Although regulatory agencies’ specifications for compliance don’t specifically call out a SQL Server system administrator, they imply the need for protection against all users, and this includes system administrators. The problem with sysadmins is that they are, in some ways, running under the service account of SQL Server itself. You cannot protect data against the SQL Server service account, because SQL Server needs to have access to the protected data to serve to the users who have explicit access.

Although it is impossible to prevent a sysadmin from doing bad things to SQL Server or from reading data that they probably shouldn’t, you can create an audit that will protect against sysadmin repudiation attacks. To set up this configuration, simply create a server audit that points to a folder on a file share where the SQL Server service account has Append Data permission only. Although the sysadmin could still stop the audit and do something inappropriate, the mere fact that the audit was stopped at all should be a red flag to an auditor. In most cases, this kind of configuration is acceptable to auditors.

User-Defined Audit Event

There are occasions when you want to write a custom event into the audit log. Consider the scenario where an application connects to SQL Server through a common single user account. The application may support multiple users but when these users access the data in SQL Server, the database server doesn’t know the specific application user that is requesting data access to the database, because access is through a common user account. In this case, the application can write a user-defined audit event to ensure that, when auditors read the audit logs, they see the user who is connecting to the application who requested the data.

Writing a custom audit event is very straight forward. You can use the sp_audit_write stored procedure to write to an audit log. Before you can use this function, you need to create a server audit specification that contains the USER_DEFINED_AUDIT_GROUP. If you do not do this, the sp_audit_write stored procedure will not do anything but return success. To demonstrate this event, create a UserDefinedAudits server audit as follows:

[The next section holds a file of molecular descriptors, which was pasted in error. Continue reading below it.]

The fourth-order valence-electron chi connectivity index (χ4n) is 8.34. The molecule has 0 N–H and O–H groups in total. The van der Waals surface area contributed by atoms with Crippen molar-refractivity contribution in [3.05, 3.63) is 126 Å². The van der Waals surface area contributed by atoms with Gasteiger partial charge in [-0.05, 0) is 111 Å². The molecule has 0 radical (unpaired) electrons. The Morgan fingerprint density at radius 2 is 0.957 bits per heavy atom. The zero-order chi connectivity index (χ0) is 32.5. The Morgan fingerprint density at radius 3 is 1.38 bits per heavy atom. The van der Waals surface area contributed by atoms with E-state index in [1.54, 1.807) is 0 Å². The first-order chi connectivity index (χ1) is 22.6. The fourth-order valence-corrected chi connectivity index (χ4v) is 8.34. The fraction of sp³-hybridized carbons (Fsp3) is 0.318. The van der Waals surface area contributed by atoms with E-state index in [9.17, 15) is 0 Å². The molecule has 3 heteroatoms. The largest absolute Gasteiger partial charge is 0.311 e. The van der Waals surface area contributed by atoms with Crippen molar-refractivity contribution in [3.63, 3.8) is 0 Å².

(       FILEPATH = N'C:\audit'
        ,MAXSIZE = 0 MB
        ,MAX_ROLLOVER_FILES = 2147483647
(       QUEUE_DELAY = 1000
ALTER SERVER AUDIT [UserDefinedAudits]

Next, create the server audit specification CustomAudits and add the USER_DEFINED_AUDIT_GROUP.

USE [master]
FOR SERVER AUDIT [UserDefinedAudits]

Now, with the audit defined, the server audit specification defined, and both enabled, we can utilize the sp_audit_write stored procedure as follows:

EXEC sp_audit_write @user_defined_event_id =  1000 ,
              @succeeded =  1
            , @user_defined_information = N'User Bob logged into application.' ;

The user defined event ID is any integer value you would like. It has no meaning other than what you make of it. The @succeeded bit can be used to determine if the event you are raising is a failure. The last parameter is a 4,000-character field where you can display any message you choose. After raising your event, you can view it by simply viewing the audit log in SSMS.

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  •  Protecting SQL Server Data : Obfuscation Methods (part 1) - Character Scrambling
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  •  SQL Server 2012 : Tuning Queries (part 2) - Gathering Query Information with Extended Events
  •  SQL Server 2012 : Tuning Queries (part 1) - Understanding Execution Plans